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ITSM 101: 8 Keys to Successful IT Service Desk KCS Adoption

Posted by John Custy on May 30, 2018 at 7:28 AM
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Knowledge Centered Service (KCS®) is a proven, principles-based methodology for integrating the (re)use, validation, improvement, and creation of knowledge into operational workflows, including the workflows used within IT service management (ITSM) and the IT service desk in particular.

KCS is a transformational step in the maturing of an IT service desk – moving it from being viewed merely as call-takers (low value) to an organization responsible for producing a high value product/service – knowledge – which is then reused and has significantly more value than just taking calls.KCS is different from the traditional knowledge engineering approach, and so to successfully adopt KCS, the organization needs to understand the value that the KCS ecosystem can provide. It addresses continuous improvement in a many-to-many model and adopting KCS can result in operational efficiencies, organizational learning, and the opportunity to improve processes, products, and services.

Following are the eight areas that have been identified as key factors for successfully adopting KCS.

1. Create a Strategic Framework

The four components of a strategic framework for KCS are:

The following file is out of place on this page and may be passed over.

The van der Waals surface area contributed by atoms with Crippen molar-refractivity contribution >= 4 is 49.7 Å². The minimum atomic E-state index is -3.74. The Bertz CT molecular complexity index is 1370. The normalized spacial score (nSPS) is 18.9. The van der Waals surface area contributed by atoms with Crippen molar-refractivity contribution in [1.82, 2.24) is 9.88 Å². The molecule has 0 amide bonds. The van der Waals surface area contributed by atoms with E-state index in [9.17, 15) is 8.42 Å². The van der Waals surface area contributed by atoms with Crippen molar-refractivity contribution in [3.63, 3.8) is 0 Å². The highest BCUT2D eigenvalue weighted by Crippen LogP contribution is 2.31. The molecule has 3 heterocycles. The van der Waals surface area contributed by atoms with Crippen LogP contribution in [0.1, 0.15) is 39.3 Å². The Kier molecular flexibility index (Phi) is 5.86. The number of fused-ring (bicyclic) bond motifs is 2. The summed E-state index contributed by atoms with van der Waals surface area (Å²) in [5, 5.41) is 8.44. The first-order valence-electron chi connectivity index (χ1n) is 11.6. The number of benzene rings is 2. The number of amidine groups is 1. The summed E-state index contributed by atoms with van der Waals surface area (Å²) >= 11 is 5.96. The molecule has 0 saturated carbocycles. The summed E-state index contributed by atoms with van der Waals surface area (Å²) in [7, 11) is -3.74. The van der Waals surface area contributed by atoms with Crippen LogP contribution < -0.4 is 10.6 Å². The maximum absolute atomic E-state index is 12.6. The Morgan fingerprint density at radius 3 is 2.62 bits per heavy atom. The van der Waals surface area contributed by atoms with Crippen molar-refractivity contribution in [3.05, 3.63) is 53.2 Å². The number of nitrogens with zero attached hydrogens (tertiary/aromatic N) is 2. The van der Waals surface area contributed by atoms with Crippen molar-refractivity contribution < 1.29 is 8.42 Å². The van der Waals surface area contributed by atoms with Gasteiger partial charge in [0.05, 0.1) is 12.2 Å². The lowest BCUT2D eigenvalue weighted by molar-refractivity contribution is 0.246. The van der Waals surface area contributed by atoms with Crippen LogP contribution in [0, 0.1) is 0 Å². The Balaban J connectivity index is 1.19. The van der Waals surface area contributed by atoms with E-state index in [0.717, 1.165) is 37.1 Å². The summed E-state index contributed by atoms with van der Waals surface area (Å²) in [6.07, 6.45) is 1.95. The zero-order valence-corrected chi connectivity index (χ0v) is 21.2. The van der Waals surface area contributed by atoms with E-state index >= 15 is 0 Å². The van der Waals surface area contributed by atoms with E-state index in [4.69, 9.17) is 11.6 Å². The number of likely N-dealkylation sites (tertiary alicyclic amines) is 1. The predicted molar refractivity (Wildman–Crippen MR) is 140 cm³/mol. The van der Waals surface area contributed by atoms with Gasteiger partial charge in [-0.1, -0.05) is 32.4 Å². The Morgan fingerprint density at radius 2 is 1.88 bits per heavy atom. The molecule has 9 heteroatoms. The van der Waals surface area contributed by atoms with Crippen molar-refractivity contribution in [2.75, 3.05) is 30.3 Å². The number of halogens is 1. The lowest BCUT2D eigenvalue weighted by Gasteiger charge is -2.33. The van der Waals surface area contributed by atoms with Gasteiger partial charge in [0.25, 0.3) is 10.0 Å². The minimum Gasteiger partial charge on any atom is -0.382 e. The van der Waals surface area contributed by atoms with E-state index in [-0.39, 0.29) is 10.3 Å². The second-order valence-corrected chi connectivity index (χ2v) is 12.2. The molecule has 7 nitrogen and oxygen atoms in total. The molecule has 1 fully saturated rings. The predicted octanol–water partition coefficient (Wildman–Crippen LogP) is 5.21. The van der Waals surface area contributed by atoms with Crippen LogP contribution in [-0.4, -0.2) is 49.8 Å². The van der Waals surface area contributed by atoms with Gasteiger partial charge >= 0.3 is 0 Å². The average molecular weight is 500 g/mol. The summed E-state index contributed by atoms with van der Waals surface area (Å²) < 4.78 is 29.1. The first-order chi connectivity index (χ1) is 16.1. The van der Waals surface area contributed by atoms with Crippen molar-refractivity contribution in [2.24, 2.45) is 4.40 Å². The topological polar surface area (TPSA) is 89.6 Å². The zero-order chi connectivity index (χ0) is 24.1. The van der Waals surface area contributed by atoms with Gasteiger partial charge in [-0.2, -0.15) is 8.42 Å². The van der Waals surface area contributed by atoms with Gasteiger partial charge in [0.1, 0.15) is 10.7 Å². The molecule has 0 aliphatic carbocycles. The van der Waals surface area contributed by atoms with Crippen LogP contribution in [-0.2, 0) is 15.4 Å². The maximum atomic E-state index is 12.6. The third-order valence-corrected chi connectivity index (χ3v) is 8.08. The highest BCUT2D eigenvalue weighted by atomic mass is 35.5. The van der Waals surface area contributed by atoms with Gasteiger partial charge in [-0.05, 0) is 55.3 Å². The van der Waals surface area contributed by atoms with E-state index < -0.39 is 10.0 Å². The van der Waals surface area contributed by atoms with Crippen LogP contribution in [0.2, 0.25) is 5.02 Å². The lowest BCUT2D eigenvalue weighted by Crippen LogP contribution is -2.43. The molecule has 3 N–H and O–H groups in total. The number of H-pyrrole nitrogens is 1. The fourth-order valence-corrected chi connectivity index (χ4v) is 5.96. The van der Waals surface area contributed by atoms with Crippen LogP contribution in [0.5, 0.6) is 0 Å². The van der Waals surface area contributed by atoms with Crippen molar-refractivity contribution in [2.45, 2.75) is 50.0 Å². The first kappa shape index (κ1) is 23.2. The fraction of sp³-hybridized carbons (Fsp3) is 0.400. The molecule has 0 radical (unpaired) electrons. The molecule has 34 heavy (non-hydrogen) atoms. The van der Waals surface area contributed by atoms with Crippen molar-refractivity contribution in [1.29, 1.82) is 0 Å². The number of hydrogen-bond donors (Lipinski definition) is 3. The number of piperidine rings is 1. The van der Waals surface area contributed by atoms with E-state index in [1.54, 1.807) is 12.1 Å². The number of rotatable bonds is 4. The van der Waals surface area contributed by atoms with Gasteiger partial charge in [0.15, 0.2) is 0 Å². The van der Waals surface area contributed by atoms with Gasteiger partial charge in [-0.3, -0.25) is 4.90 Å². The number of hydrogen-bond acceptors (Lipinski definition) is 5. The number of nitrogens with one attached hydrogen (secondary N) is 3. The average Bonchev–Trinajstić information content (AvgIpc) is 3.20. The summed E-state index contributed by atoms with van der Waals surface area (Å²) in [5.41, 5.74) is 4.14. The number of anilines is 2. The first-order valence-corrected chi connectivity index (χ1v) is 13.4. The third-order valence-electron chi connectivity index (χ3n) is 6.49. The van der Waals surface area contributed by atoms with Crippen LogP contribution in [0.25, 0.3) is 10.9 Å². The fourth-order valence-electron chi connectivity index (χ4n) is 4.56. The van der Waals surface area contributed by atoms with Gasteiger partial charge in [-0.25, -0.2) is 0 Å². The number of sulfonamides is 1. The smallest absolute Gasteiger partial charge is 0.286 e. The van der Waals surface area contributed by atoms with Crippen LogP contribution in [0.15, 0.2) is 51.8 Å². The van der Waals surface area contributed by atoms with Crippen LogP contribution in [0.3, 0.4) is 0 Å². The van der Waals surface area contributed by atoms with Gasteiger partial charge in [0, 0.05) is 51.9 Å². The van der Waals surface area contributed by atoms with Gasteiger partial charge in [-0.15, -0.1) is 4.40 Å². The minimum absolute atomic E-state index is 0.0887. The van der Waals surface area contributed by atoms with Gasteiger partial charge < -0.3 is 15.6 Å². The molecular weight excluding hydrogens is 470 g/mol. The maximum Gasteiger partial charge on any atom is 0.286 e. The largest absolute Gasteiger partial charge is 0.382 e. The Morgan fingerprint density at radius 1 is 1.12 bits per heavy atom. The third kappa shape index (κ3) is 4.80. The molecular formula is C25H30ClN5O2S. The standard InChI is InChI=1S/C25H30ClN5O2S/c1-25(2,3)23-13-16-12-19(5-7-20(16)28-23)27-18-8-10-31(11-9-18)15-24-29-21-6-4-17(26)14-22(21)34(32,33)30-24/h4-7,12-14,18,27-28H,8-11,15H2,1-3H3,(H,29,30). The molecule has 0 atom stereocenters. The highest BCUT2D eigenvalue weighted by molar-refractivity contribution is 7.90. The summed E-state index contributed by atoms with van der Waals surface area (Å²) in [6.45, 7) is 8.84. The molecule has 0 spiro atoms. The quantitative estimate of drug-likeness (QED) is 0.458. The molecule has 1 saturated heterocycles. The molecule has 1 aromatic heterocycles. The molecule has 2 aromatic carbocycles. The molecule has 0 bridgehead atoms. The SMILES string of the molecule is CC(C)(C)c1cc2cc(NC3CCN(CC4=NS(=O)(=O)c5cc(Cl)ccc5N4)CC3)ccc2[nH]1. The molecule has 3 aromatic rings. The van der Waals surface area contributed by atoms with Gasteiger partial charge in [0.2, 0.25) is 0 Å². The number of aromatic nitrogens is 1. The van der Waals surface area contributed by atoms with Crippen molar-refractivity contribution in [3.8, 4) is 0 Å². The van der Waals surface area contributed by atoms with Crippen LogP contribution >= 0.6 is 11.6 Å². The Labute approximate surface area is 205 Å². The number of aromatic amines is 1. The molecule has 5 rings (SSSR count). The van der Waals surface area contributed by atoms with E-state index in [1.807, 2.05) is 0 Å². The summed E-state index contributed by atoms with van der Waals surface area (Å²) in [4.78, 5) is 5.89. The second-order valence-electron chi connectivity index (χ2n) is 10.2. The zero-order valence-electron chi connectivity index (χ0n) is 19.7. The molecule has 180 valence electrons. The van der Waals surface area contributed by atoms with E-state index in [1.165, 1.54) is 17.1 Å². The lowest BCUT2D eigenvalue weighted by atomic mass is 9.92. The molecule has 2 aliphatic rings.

• Identifying the business objectives (the what)
  • The approach (the how)
  • The measurements for each approach, and
  • The performance targets for each approach.

The strategic framework addresses each of these components for the three key stakeholders: the customer, the knowledge worker (for the IT service desk is would be the service desk agents), and the organization.

2. Agree a Content Standard

The KCS content standard describes the knowledge article structure to ensure a level of consistency for the knowledge worker which will result in a more findable and usable knowledge article.

The content standard sets the knowledge article quality guideline by documenting the structure of each field (in the article), quality criteria (what is good enough), and the state (lifecycle) of the knowledge article.

3. Document the Workflow/Process Map

The knowledge worker’s (i.e., tier 1, tier 2, tier 3 support staff) workflow needs to be documented and tweaked so that knowledge article creation is part of the overall workflow process for the organization.

Articles are not created after-the-fact, but as part of the problem-solving process. Thus, the workflow must include how systems-of-record technology and processes are integrated. And the support and service desk tools must work at the speed of conversation for people to use the tools and processes “in process.”

4. Define KCS Roles and Responsibilities

There are four key roles in KCS:

  • Leaders
  • Coaches
  • Knowledge developers, and
  • Knowledge domain experts (KDEs).

The roles, responsibilities, and competencies for each role must be documented, performance measured, and achievements recognized.

For the knowledge developer (i.e., tier 1, tier 2, tier 3), responsibilities in the solve loop, capture, structure, reuse, and improvement must be clearly defined in the support and service desk workflows.

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5. Use a Performance Assessment Mechanism

KCS performance assessment evaluates the creation of value (through the use of KCS).